New NHS Investigations Unit Is Urgently Needed
MPs have called for a new authority to help investigate medical accidents and help stop future tragedies.
We agree – such a pro-active step is long overdue.
Coles Miller clinical negligence solicitors see the NHS (and other healthcare providers) making the same mistakes over and over again – killing patients, wrecking lives, destroying families.
We would encourage NHS healthcare professionals to learn from their mistakes and do everything reasonably possible to stop them from ever happening again.
The aforementioned MPs (the Commons Public Administration select committee) say the NHS’s current system of investigating errors takes too long and is too complicated.
Again we agree. NHS clinical errors are killing patients at the rate of 12,000 per year.
And what of those victims who survive, those whose lives are blighted because of mistakes by clinicians? Our solicitors see cases like this every day. Read here how we can help.
MPs have suggested a system that finds out what went wrong – without apportioning blame – so errors can be identified as early as possible to prevent repetition.
Fine in principle. We would dearly love to see a centralised investigations unit capable of spotting patterns across the UK – supported by local teams in every hospital.
But do MPs really think the NHS is going to change its defensive culture overnight?
We doubt it – not unless whistleblowers can be sure the new investigations unit has sufficient powers to protect them from NHS bullying.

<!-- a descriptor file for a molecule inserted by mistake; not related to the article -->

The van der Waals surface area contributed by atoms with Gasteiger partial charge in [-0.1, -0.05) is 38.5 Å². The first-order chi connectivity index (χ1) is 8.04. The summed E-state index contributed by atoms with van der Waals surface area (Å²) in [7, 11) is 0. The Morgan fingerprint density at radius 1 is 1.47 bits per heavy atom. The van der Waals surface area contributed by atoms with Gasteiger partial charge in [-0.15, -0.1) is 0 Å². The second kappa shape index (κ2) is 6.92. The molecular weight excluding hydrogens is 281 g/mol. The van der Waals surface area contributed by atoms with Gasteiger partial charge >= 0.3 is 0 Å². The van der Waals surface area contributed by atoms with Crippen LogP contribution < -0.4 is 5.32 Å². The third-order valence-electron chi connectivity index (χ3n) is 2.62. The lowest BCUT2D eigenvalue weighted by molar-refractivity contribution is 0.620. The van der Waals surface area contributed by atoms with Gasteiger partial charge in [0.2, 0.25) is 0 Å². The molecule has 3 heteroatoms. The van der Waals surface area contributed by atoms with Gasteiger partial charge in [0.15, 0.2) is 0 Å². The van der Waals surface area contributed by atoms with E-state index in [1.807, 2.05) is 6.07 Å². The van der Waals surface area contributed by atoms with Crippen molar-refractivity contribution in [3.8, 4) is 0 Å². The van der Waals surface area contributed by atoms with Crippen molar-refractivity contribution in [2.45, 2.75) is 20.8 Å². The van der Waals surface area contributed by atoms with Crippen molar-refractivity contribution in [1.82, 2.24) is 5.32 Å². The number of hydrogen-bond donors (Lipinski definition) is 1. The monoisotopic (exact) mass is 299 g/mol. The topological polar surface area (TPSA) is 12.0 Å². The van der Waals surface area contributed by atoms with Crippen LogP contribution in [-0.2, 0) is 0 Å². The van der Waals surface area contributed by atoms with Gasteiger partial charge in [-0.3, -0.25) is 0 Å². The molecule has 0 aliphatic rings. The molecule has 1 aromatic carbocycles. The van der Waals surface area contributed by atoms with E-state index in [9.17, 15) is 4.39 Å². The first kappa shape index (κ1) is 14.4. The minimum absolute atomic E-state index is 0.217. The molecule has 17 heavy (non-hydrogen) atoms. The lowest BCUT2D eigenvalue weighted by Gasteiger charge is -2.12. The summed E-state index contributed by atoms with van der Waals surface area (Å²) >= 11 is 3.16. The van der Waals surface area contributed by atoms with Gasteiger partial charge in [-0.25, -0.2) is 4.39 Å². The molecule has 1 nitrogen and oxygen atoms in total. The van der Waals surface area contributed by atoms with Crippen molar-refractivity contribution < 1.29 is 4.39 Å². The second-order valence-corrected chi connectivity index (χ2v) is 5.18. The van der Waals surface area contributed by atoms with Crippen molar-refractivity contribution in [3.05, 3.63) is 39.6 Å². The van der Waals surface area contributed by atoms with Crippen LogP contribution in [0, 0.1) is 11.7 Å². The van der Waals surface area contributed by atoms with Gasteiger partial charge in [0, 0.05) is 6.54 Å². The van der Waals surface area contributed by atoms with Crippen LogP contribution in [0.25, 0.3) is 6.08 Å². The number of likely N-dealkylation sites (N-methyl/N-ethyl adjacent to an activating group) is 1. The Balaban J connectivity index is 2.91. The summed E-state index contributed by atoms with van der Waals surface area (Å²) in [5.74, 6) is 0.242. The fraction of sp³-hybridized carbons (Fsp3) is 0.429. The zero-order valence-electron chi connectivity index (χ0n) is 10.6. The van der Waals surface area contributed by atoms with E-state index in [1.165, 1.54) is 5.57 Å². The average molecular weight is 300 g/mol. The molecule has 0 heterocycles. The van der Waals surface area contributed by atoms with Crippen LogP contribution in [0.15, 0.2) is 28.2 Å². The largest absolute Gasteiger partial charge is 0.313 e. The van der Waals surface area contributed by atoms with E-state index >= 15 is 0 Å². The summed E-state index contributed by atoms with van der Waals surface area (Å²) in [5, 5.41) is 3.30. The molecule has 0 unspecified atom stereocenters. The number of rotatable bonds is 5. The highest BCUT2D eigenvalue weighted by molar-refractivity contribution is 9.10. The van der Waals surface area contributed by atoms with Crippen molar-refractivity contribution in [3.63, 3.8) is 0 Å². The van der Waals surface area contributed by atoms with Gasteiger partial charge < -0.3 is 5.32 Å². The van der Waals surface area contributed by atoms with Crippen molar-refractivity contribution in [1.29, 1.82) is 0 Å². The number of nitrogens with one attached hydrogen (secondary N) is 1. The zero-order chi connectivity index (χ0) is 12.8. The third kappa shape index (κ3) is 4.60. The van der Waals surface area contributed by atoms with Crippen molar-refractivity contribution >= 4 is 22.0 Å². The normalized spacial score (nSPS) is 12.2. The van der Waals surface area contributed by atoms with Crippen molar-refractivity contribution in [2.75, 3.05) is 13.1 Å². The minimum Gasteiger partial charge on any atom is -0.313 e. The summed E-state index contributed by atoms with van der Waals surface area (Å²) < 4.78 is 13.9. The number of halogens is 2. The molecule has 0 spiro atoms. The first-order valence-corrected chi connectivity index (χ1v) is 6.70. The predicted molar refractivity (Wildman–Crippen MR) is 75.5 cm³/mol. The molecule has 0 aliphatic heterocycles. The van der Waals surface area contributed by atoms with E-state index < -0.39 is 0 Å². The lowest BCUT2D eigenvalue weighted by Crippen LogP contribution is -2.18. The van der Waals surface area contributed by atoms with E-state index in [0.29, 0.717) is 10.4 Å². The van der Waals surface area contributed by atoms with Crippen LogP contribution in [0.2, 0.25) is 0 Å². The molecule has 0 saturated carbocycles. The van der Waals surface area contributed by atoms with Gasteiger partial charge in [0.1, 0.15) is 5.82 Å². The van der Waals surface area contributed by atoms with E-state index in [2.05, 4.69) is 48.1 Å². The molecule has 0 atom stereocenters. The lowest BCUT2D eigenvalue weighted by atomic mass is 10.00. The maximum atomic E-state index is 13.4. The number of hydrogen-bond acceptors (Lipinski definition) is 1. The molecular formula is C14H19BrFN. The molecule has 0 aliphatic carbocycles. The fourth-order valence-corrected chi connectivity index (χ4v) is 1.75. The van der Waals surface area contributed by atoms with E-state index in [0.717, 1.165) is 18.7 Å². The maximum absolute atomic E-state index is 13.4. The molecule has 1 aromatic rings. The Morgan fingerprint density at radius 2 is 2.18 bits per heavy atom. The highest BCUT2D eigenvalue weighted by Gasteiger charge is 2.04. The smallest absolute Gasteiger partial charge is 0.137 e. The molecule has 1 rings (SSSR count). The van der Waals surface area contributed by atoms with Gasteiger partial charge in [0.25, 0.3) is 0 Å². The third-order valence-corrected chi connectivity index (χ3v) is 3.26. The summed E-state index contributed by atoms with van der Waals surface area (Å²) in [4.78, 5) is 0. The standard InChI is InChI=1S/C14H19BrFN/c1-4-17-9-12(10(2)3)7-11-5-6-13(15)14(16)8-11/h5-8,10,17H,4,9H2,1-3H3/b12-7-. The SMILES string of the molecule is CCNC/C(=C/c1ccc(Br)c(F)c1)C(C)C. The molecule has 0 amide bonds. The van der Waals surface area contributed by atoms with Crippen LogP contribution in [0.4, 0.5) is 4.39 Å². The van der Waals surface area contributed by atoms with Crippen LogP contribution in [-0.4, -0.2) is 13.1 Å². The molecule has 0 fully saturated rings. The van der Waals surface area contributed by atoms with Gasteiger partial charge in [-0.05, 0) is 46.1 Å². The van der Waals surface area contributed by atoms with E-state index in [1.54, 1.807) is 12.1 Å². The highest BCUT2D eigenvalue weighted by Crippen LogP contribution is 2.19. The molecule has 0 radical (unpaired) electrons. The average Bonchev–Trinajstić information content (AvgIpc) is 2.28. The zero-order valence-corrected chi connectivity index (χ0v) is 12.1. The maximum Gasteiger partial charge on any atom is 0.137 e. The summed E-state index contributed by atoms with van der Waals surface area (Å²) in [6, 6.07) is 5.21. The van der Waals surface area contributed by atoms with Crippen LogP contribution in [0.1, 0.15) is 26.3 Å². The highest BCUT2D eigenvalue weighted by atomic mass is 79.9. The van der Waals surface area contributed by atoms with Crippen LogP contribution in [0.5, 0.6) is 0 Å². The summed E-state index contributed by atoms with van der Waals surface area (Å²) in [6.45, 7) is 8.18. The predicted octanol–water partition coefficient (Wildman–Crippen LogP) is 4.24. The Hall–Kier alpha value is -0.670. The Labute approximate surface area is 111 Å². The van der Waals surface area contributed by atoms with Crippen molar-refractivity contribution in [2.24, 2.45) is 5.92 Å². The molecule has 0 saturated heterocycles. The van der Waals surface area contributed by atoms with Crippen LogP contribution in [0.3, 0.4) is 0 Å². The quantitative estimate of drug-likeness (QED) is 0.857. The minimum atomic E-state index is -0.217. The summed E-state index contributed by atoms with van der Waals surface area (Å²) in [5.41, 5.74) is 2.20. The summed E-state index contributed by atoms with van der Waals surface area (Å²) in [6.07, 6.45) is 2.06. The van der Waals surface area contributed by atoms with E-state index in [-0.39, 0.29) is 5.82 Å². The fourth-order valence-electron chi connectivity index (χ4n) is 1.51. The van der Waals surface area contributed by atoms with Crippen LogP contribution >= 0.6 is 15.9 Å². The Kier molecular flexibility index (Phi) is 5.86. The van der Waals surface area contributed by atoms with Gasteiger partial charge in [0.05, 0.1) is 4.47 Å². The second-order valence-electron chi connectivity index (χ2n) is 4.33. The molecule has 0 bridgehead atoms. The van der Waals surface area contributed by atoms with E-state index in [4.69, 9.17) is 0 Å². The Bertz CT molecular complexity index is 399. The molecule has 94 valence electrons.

Only last month the annual survey of a quarter of a million NHS staff revealed that bullying was on the rise and that 70 per cent of doctors and nurses doubted it was safe to raise concerns.
Until that problem is solved, any new NHS investigations unit will lack the ammunition it needs.
And as for the matter of blame, the reality is that it cannot ever be fully removed from the process.
Doctors and other healthcare professionals who make mistakes must be prevented from repeating them. There will inevitably be blame.
Victims who suffer injuries must be compensated to pay for treatment to put them mistakes right and long-term care to help them cope.
Again, there will be blame for those who put them in that position and cost the NHS billions of pounds in compensation.
Faced with this blame, the NHS is not known for encouraging whistleblowing. So the brave few who do so must be supported.
And patients must be ever more vigilant. You may love the NHS (or the idea of the NHS) – but do you trust it to treat you properly when its staff are so overworked and under-resourced?
Has the NHS failed you? Concerned about how a loved one is being treated by the NHS? Get expert help – contact the head of Coles Miller’s Clinical Negligence Department, Partner David Simpson, 01202 355695.